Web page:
“When will travel reopen and what will it look like on day one?” These questions have obsessively preoccupied the entire travel industry since mid-March, when with each passing day it became more clear that the unthinkable was happening: The world, in an absolutely unprecedented fashion and to an unprecedented degree, was coming to a shuddering halt.
There were no bombs falling from the sky as there were in Europe in September 1939, but there might as well have been. In so far as travel was concerned, it wasn’t just about the loss of leisure and pleasure (although there is that, of course)—it was also livelihoods.
The travel industry contributes 10% to the world’s GDP and sustains 1 in 12 of all global jobs (around 255 million people). The salary of the bartender mixing your painkiller cocktail on a Caribbean island sends a kid to school; an entire extended family, even a village, might depend on the wages that the woman who cleans your room in an African safari lodge funnels home.
We are all desperate to be on that proverbial road again, and there are millions all over the world desperate to welcome us back. When will that happen, and what will it be like? Two months in—with some parts of the world ending lockdowns, gradually phasing them out, or considering ending them—we can attempt to answer those questions. (See below, and watch this space for updates.) But it is with hesitation, incompleteness, and caveats—”through a glass, darkly.”
The broad answer to when we can travel again boils down to three factors:
- When we are allowed to (see governmental regulations, both domestic and international).
- When we feel safe doing it (what exactly are those health and sanitation protocols—on planes, ships, and in hotels?).
- When the right transportation options are available (airlines with the right routes, ships able to set sail—and no quarantine awaiting us at journey’s end).
As Jack Ezon, CEO and founder of the travel agency Embark Beyond, put it: “In travel, there has always been a high season, a low season, and a shoulder season. We are in a wait-and see season.”
As we wait, we should remember this: The biggest disruptor of travel in recent memory was 9/11—but things were almost back to normal, travel-wise, three months later. If we could all stomach the idea of getting back on a plane again in late 2011 and early 2012—initially unimaginable—there is hope that we will be eventually be able to do it post-pandemic, too. It will all take longer, because this enemy is invisible. And once there’s a vaccine (or a cure), of course, the world will once again be our oyster.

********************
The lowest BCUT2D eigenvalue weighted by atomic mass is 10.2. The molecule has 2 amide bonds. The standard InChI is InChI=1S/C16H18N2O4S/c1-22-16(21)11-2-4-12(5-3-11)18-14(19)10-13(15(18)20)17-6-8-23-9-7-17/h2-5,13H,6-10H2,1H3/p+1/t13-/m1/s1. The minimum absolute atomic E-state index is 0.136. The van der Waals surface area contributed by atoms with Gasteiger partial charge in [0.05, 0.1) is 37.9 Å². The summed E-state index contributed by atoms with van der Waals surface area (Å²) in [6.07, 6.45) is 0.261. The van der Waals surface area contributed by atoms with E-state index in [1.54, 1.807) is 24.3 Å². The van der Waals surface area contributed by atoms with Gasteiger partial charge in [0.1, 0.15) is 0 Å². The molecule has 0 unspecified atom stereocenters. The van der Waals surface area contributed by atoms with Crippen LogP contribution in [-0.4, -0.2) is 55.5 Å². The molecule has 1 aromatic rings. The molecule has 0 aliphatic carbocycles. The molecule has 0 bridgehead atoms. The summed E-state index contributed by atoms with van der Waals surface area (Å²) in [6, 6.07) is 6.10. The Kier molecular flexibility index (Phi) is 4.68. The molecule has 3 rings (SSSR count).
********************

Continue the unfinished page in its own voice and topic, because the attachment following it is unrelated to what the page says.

Here’s what you need to consider now:
It feels intuitively right that domestic travel for Americans would come back first, especially in the coming summer months. No worries about international airlines and border closings, for one, and assurance of good medical care should we fall ill. And America holds the promise, especially in our great outdoor areas, of room to roam—built-in social distancing. Think the Atlantic and Pacific beaches, the vast open spaces out West, the national parks.
But there are complications. Some states are open, others not—and “open” can mean different things. There is also the big unknown of how the pandemic will move across the country, and where and when new hot spots will emerge (presumably followed by lockdowns). You will need to check and double check before making plans, right up until the day you leave.
The state of Maine announced on April 28 that it will end its lockdown—including of hotels—on June 1. But not for guests from out of state, who will have to self-quarantine for 14 days. In effect, only Maine residents can vacation there. Will this order stick? Too soon to tell; keep checking. (Members of the local tourism industry are protesting that it will kill their entire summer season.)
Massachusetts has not opened and its governor’s stay-at-home order prohibits short term rentals of less than 31 days (except for rentals to essential workers); those have been extended to May 18. Both hotels and landlords of rental homes—and potential travelers, including those with bookings long preceding Covid-19—have to wait and see what develops after that.